While the cost of transportation and storage is an important component of logistics cost, the hidden component of cost of inventory in terms of additional working capital and cost of carrying this inventory are what change the cost contours. The level of reliability and predictability of the value chain leads to such a cost build up. The piling of raw materials and intermediate goods at multiple production points and finished goods at the multiple distribution points result in overall cost build up. We build up inventories in order to take care of the exigencies, arising out of imperfections in the logistics value chain which is the main reason of the increase in logistics cost.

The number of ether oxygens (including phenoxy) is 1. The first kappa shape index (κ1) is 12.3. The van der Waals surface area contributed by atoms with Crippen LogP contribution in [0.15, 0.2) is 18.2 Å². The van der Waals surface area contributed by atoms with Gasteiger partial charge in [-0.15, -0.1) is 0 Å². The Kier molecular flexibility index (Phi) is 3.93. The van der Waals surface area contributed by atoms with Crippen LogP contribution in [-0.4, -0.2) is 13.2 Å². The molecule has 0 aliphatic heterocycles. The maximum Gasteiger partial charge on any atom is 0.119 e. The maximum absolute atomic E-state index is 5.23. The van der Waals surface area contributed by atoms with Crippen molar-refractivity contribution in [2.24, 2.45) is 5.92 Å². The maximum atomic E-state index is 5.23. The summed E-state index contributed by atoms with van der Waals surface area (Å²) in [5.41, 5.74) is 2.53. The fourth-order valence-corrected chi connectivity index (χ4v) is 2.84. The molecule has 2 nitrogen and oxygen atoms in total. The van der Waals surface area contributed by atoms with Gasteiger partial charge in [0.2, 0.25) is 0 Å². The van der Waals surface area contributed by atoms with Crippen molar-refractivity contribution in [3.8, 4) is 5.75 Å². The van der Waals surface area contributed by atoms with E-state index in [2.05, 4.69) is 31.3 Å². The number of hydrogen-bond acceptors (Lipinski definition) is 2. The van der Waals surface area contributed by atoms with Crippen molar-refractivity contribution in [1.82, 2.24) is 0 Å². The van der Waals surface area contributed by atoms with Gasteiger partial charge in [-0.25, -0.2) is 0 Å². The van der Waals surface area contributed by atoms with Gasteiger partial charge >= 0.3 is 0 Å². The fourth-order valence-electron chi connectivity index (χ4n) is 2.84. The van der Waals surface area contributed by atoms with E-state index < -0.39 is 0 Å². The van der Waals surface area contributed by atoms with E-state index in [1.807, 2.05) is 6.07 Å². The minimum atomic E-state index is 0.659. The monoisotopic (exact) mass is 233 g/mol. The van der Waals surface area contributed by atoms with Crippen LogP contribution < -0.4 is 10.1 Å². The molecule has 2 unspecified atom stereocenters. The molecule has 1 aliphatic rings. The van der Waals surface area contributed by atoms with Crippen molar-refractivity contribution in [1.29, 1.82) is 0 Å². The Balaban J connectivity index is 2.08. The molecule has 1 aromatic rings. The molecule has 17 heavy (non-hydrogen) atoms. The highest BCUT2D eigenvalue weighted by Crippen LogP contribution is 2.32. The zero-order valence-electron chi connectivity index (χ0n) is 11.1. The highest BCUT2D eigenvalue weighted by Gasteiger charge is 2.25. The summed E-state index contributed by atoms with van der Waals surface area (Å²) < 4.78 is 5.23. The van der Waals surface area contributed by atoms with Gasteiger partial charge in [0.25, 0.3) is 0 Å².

Indian Railways switched from ‘all parcel sizes’ to ‘large parcel size only’ transport solution in the 80s. Almost complete absence of intermodal transport (which imparts advantage of small parcel size to rail transport) in domestic sector, the newly emerging manufacturing sector had to build logistics capabilities by relying almost entirely on road transport even for its long distance transportation needs. This resulted into a national network of small parcel size transportation by road with multiple inventory holding locations resulting in to increase in the overall logistics cost. Simultaneously, due to a highly congested rail networks and resultant low reliability and high transit time, the rail alternative was also riddled with high inventory costs (working capital) and high costs of carrying the inventory pushing up the logistics cost on the multimodal route as well.